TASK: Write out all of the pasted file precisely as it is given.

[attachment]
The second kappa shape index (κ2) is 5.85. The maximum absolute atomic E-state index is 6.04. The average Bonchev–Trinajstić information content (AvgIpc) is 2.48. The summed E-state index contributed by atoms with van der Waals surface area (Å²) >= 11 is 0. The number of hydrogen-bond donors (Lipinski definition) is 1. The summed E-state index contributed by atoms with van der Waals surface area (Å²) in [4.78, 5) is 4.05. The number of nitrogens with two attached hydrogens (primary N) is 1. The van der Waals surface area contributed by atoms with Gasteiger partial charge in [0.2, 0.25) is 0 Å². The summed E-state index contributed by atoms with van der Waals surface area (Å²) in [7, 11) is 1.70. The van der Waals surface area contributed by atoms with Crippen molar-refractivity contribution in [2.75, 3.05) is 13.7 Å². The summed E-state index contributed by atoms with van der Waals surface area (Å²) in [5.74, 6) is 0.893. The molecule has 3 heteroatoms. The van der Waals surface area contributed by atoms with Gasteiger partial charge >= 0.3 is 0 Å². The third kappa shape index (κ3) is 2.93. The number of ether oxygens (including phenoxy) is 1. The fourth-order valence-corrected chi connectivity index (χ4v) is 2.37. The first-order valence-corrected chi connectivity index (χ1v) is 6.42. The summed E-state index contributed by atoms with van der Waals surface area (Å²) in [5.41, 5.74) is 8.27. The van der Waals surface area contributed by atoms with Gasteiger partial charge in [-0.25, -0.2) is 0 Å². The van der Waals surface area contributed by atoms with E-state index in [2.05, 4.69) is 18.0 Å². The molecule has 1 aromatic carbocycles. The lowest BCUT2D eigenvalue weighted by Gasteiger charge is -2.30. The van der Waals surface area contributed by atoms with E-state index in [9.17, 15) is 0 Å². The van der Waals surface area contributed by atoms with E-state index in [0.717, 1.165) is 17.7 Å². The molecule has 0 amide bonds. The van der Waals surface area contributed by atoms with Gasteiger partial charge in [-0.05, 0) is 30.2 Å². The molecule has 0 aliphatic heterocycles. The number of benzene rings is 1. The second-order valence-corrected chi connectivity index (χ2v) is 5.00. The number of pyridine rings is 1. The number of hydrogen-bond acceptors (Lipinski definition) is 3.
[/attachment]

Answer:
The second kappa shape index (κ2) is 5.85. The maximum absolute atomic E-state index is 6.04. The average Bonchev–Trinajstić information content (AvgIpc) is 2.48. The summed E-state index contributed by atoms with van der Waals surface area (Å²) >= 11 is 0. The number of hydrogen-bond donors (Lipinski definition) is 1. The summed E-state index contributed by atoms with van der Waals surface area (Å²) in [4.78, 5) is 4.05. The number of nitrogens with two attached hydrogens (primary N) is 1. The van der Waals surface area contributed by atoms with Gasteiger partial charge in [0.2, 0.25) is 0 Å². The summed E-state index contributed by atoms with van der Waals surface area (Å²) in [7, 11) is 1.70. The van der Waals surface area contributed by atoms with Crippen molar-refractivity contribution in [2.75, 3.05) is 13.7 Å². The summed E-state index contributed by atoms with van der Waals surface area (Å²) in [5.74, 6) is 0.893. The molecule has 3 heteroatoms. The van der Waals surface area contributed by atoms with Gasteiger partial charge >= 0.3 is 0 Å². The third kappa shape index (κ3) is 2.93. The number of ether oxygens (including phenoxy) is 1. The fourth-order valence-corrected chi connectivity index (χ4v) is 2.37. The first-order valence-corrected chi connectivity index (χ1v) is 6.42. The summed E-state index contributed by atoms with van der Waals surface area (Å²) in [5.41, 5.74) is 8.27. The van der Waals surface area contributed by atoms with Gasteiger partial charge in [-0.25, -0.2) is 0 Å². The van der Waals surface area contributed by atoms with E-state index in [2.05, 4.69) is 18.0 Å². The molecule has 1 aromatic carbocycles. The lowest BCUT2D eigenvalue weighted by Gasteiger charge is -2.30. The van der Waals surface area contributed by atoms with E-state index in [9.17, 15) is 0 Å². The van der Waals surface area contributed by atoms with E-state index in [0.717, 1.165) is 17.7 Å². The molecule has 0 amide bonds. The van der Waals surface area contributed by atoms with Gasteiger partial charge in [-0.05, 0) is 30.2 Å². The molecule has 0 aliphatic heterocycles. The number of benzene rings is 1. The second-order valence-corrected chi connectivity index (χ2v) is 5.00. The number of pyridine rings is 1. The number of hydrogen-bond acceptors (Lipinski definition) is 3.